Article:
UPDATE: Get the full story, including renderings, on our main page.
Well into its second decade, P.S.1 and MoMA’s Young Architect’s Program looked just south of its Queens home for this year’s winner, selecting Brooklyn’s SO-IL Solid Objectives Idenburg Liu to design the now famous summertime pavilion in the P.S. 1 courtyard. They beat out two fellow Brooklynites, Freecell and Easton + Coombes, Cambridge’s William O’Brien, Jr., and a dark horse Danish contender BIG-Bjarke Ingels Group. Renderings will be released at a MoMA event tomorrow, but a press release describes their entry thusly: Read More
Just when we thought the season of giving was behind us, Bernard Tschumi has brought out one last gift for MoMA. The architect announced yesterday that he would donate 43 of his father’s architectural drawings to the museum, making it the only non-European institution with a collection of Jean Tschumi originals. Read More
Almost exactly a month ago, the Bloomberg administration released a study called the “New York City Community Air Survey.” Years in the making, it was heralded as the first comprehensive study of the city’s air quality ever undertaken, with results that are shocking if not obvious. As the map of particulate matter above shows—and as many of us already knew—the city can be a pretty gross place to live and breathe. There are plenty more maps like this, but they all basically come to two conclusions: Where there are cars and oil boilers, there is pollution. However, the wonk in us saw something particularly interesting: Outside of Manhattan—where congestion is a whole other animal (hence hope for congestion pricing)—the pollution tracks pretty heavily along the expressways built by none other than the Power Broker himself. We even built a handy GIF (after the jump!) to illustrate this. There is one notable exception, that big brown spot in the middle of Brooklyn, which is why we’re bringing this up now. Read More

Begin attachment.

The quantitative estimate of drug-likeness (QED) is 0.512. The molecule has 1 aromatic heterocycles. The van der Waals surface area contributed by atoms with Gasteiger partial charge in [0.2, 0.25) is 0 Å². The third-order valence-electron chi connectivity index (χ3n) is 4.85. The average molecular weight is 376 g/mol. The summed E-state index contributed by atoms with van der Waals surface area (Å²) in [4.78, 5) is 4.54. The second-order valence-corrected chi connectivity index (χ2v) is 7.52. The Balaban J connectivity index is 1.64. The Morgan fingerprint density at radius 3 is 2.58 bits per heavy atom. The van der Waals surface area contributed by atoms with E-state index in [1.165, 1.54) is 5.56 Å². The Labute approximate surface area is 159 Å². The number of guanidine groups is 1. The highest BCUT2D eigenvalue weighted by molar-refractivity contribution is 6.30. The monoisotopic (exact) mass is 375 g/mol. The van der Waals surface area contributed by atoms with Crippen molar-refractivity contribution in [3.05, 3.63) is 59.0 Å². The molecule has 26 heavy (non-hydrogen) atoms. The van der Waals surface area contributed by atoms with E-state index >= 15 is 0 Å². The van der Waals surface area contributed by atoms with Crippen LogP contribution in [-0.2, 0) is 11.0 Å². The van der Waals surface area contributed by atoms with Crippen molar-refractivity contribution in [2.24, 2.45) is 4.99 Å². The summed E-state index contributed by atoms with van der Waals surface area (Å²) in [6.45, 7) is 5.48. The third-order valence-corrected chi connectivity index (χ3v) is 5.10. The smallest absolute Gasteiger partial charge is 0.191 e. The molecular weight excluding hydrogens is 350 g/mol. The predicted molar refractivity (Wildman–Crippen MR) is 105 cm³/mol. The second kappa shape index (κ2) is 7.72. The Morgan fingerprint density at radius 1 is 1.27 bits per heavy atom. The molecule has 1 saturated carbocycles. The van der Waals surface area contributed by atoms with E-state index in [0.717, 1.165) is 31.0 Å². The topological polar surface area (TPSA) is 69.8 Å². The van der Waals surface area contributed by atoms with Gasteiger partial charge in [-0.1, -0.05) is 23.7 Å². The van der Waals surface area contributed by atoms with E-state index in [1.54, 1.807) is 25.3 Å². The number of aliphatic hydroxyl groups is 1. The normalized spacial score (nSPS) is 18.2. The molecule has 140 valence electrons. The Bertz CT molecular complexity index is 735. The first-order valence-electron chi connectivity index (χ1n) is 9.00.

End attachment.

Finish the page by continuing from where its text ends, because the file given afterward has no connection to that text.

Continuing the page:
Who says local government never gets anything done fast? Last Monday the New York State Department of Transportation (NYSDOT) and the Vermont Agency of Transportation (VTrans) brought down the ailing Lake Champlain Bridge in less than ten seconds — check out its lightning-fast disintegration captured on the video clip above.